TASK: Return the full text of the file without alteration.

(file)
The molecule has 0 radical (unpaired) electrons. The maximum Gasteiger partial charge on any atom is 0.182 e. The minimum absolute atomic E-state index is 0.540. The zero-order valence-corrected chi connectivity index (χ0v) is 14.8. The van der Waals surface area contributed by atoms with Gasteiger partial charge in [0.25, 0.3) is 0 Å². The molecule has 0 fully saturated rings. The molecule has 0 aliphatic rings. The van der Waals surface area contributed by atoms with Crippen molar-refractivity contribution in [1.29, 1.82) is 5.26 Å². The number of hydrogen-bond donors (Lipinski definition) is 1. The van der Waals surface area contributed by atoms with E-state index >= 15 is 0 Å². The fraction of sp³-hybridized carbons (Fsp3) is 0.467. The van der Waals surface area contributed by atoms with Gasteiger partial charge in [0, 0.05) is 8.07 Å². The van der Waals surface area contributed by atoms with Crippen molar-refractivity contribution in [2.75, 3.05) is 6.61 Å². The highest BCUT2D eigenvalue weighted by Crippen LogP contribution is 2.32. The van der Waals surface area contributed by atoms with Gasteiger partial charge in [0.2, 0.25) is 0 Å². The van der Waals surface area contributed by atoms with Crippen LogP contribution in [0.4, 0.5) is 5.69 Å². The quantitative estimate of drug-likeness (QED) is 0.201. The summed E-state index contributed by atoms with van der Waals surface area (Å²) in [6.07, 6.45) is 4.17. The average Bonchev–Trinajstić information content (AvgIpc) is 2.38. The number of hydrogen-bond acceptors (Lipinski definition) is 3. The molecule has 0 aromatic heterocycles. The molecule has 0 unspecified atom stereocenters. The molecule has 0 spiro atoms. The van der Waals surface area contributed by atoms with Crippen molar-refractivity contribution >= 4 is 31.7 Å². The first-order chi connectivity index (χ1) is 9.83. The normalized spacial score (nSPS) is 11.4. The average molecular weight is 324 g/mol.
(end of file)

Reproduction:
The molecule has 0 radical (unpaired) electrons. The maximum Gasteiger partial charge on any atom is 0.182 e. The minimum absolute atomic E-state index is 0.540. The zero-order valence-corrected chi connectivity index (χ0v) is 14.8. The van der Waals surface area contributed by atoms with Gasteiger partial charge in [0.25, 0.3) is 0 Å². The molecule has 0 fully saturated rings. The molecule has 0 aliphatic rings. The van der Waals surface area contributed by atoms with Crippen molar-refractivity contribution in [1.29, 1.82) is 5.26 Å². The number of hydrogen-bond donors (Lipinski definition) is 1. The van der Waals surface area contributed by atoms with E-state index >= 15 is 0 Å². The fraction of sp³-hybridized carbons (Fsp3) is 0.467. The van der Waals surface area contributed by atoms with Gasteiger partial charge in [0, 0.05) is 8.07 Å². The van der Waals surface area contributed by atoms with Crippen molar-refractivity contribution in [2.75, 3.05) is 6.61 Å². The highest BCUT2D eigenvalue weighted by Crippen LogP contribution is 2.32. The van der Waals surface area contributed by atoms with Gasteiger partial charge in [0.2, 0.25) is 0 Å². The van der Waals surface area contributed by atoms with Crippen LogP contribution in [0.4, 0.5) is 5.69 Å². The quantitative estimate of drug-likeness (QED) is 0.201. The summed E-state index contributed by atoms with van der Waals surface area (Å²) in [6.07, 6.45) is 4.17. The average Bonchev–Trinajstić information content (AvgIpc) is 2.38. The number of hydrogen-bond acceptors (Lipinski definition) is 3. The molecule has 0 aromatic heterocycles. The molecule has 0 unspecified atom stereocenters. The molecule has 0 spiro atoms. The van der Waals surface area contributed by atoms with Crippen molar-refractivity contribution >= 4 is 31.7 Å². The first-order chi connectivity index (χ1) is 9.83. The normalized spacial score (nSPS) is 11.4. The average molecular weight is 324 g/mol.